Molecular Vision 2008; 14:644-651 <>
Received 03 October 2007 | Accepted 10 March 2008 | Published 25 March 2008

Increased mitochondrial DNA damage and down-regulation of DNA repair enzymes in aged rodent retinal pigment epithelium and choroid

Ai Ling Wang, Thomas J. Lukas, Ming Yuan, Arthur H. Neufeld

Forsythe Laboratory for the Investigation of the Aging Retina, Department of Ophthalmology, Northwestern University School of Medicine, Chicago, IL

Corresponding author: Ai Ling Wang, Ph.D., Forsythe Laboratory for the Investigation of the Aging Retina, Department of Ophthalmology, Northwestern University School of Medicine, Tarry 13-762, 303 E. Chicago Avenue, Chicago, IL; Phone: (312) 503-1069; FAX: (312) 503-1062; email:


Purpose: In the central nervous system (CNS), increased mitochondrial DNA (mtDNA) damage is associated with aging and may underlie, contribute to, or increase the susceptibility to neurodegenerative diseases. Because of the focus on the retinal pigment epithelium (RPE) and choroid as tissue relevant to age-related macular degeneration (AMD), we examined young and aged RPE and choroid, harvested from rodent eyes, for DNA damage and for changes in selected DNA repair enzymes.

Methods: Immunohistochemical labeling and quantitative ELISA for the oxidative DNA damage marker, 8-hydroxy-2’-deoxy-guanosine (8-OHdG), were measured in young and aged rodent RPE and choroid. mtDNA and nuclear DNA (nDNA) damage was determined by quantitative polymerase chain reaction (PCR) by comparing the relative amplification of small and large DNA fragments. Expression of several DNA repair enzymes was measured using real-time quantitative reverse transcription -PCR (qRT–PCR) and immunoblot.

Results: Immunohistochemical labeling for 8-OHdG increased in aged rodent RPE and choroid. Quantitative ELISA confirmed increased levels of 8-OHdG. Measurements of nDNA and mtDNA lesions indicated that DNA damage is primarily in mtDNA in aged RPE and choroid. Using qRT–PCR, we found that gene expression of DNA repair enzymes, 8-oxoguanine-DNA glycosylase 1 (OGG1), mutY homolog (MYH), and thymine DNA glycosylase were decreased in an age-dependent pattern in RPE and choroid. However, endonuclease III homolog 1 was not significantly changed in aged RPE and choroid. Using immunoblots, we found that protein levels of OGG1 and MYH were decreased in aged RPE and choroid.

Conclusions: Our results show that there is increased mtDNA damage in aged RPE and choroid, which is likely due to decreased DNA repair capability. mtDNA damage in the RPE and choroid may be a susceptibility factor that underlies the development of AMD.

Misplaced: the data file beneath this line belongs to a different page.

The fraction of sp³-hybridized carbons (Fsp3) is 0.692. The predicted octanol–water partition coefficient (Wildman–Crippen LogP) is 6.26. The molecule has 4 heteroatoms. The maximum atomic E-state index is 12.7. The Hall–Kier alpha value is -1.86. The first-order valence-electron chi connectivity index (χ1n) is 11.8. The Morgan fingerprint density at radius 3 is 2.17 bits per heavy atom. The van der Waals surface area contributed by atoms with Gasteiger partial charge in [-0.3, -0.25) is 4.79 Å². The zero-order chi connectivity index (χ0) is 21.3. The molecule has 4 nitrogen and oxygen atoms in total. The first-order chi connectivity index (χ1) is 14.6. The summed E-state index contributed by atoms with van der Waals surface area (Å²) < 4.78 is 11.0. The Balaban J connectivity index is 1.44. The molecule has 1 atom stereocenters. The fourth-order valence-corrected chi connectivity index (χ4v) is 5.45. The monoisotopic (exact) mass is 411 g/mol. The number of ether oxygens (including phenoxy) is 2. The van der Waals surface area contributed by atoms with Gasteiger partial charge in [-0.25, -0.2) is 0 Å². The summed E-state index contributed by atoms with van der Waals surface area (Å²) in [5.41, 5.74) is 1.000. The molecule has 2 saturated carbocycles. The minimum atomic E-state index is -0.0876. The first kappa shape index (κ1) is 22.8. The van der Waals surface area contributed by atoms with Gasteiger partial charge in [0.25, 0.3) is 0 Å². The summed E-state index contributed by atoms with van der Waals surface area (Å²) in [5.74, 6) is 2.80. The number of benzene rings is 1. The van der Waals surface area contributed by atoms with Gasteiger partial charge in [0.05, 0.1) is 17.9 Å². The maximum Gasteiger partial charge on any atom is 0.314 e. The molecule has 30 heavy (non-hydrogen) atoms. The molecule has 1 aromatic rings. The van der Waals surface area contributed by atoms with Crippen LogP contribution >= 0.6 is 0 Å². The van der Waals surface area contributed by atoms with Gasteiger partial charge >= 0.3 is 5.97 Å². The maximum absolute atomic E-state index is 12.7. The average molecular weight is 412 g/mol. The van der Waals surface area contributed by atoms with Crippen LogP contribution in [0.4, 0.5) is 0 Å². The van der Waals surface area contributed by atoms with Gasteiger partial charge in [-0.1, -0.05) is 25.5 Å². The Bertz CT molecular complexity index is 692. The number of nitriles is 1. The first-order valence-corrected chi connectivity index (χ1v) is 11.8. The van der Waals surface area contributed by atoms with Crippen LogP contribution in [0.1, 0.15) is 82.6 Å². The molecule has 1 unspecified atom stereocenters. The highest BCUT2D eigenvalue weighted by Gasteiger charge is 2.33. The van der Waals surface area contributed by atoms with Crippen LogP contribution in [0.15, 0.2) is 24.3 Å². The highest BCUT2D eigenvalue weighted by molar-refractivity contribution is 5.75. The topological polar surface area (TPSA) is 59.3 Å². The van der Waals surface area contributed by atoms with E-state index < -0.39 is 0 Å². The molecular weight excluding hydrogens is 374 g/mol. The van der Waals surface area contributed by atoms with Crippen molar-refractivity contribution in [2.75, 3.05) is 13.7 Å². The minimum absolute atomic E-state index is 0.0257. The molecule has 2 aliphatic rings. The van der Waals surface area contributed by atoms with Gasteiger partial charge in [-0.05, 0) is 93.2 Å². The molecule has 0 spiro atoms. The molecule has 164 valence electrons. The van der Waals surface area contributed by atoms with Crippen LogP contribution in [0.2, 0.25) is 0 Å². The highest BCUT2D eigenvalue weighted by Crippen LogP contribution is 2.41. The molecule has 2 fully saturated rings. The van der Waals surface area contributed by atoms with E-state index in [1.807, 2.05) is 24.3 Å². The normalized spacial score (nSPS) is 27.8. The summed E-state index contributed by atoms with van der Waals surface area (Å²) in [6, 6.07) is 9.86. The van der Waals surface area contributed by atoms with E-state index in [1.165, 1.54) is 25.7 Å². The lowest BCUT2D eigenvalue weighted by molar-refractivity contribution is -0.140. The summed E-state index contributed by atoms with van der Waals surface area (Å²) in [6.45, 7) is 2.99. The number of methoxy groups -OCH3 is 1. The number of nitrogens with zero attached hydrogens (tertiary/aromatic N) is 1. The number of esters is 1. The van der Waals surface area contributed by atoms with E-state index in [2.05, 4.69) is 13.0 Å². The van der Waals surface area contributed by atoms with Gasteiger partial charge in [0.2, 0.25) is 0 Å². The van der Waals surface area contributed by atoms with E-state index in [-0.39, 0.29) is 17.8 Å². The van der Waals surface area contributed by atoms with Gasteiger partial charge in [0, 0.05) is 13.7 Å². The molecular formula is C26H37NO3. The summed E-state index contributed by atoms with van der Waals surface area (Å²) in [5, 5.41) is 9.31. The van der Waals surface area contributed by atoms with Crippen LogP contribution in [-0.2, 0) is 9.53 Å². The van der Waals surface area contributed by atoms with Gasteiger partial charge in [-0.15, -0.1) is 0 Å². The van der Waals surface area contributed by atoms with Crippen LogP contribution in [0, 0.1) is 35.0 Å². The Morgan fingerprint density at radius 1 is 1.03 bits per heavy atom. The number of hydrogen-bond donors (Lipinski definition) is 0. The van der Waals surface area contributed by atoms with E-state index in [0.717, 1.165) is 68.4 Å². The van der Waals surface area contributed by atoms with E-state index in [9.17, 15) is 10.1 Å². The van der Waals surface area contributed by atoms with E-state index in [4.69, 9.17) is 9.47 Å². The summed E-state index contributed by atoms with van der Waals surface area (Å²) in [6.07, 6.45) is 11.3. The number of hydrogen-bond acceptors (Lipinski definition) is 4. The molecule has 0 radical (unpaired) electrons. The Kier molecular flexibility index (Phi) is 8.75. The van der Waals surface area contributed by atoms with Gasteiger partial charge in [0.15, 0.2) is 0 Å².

Age is a risk factor for adult human neurodegenerative diseases [1]. However, the cellular and molecular explanations for that clinical statement are not generally known for most tissues [2]. Older individuals may have underlying changes in specific neural tissues that contribute to the cause as well as progression of age-related disease processes. These age-related changes may increase the susceptibility of the tissues to the causative disease processes. Thus, these changes are susceptibility factors and may be manifested clinically as risk factors.

There are characteristic accumulations of molecular damage at the subcellular level during aging [3]. A susceptibility factor underlying age-related neurodegenerations is the increased presence of damaged DNA with age [4,5]. Accumulated damage to DNA is a threat to proper cellular functions, responses and survival [6]. Although there are a variety of DNA lesions that increase with age, oxidation-induced mitochondrial DNA (mtDNA) damage is implicated in contributing to many age-related disease states [7].

The detrimental effects of oxidative DNA damage are readily observed in the central nervous system (CNS) [8]. This damage is caused by reactive oxygen species (ROS), reactive nitrogen species, and other free radicals produced by metabolic activity. Oxidative damage accumulates in the DNA of CNS neurons over time, especially in the mtDNA, and may contribute to the pathogenesis or progression of neurologic disorders, such as Parkinson disease, amyotrophic lateral sclerosis, and Alzheimer disease [9]. Age-related diseases of the eye, such as glaucoma and age-related macular degeneration (AMD), may also be associated with mtDNA damage.

Our laboratory is identifying, at the molecular level, susceptibility factors for AMD. AMD is a devastating disease associated with aging that destroys the sharp, central vision that is needed for seeing objects clearly and for common daily tasks such as reading and driving. Age is the greatest risk factor for AMD. Increased levels of oxidative DNA damage in the retinal pigment epithelium (RPE) and choroid with age may contribute to the pathogenesis and progression of AMD [10,11].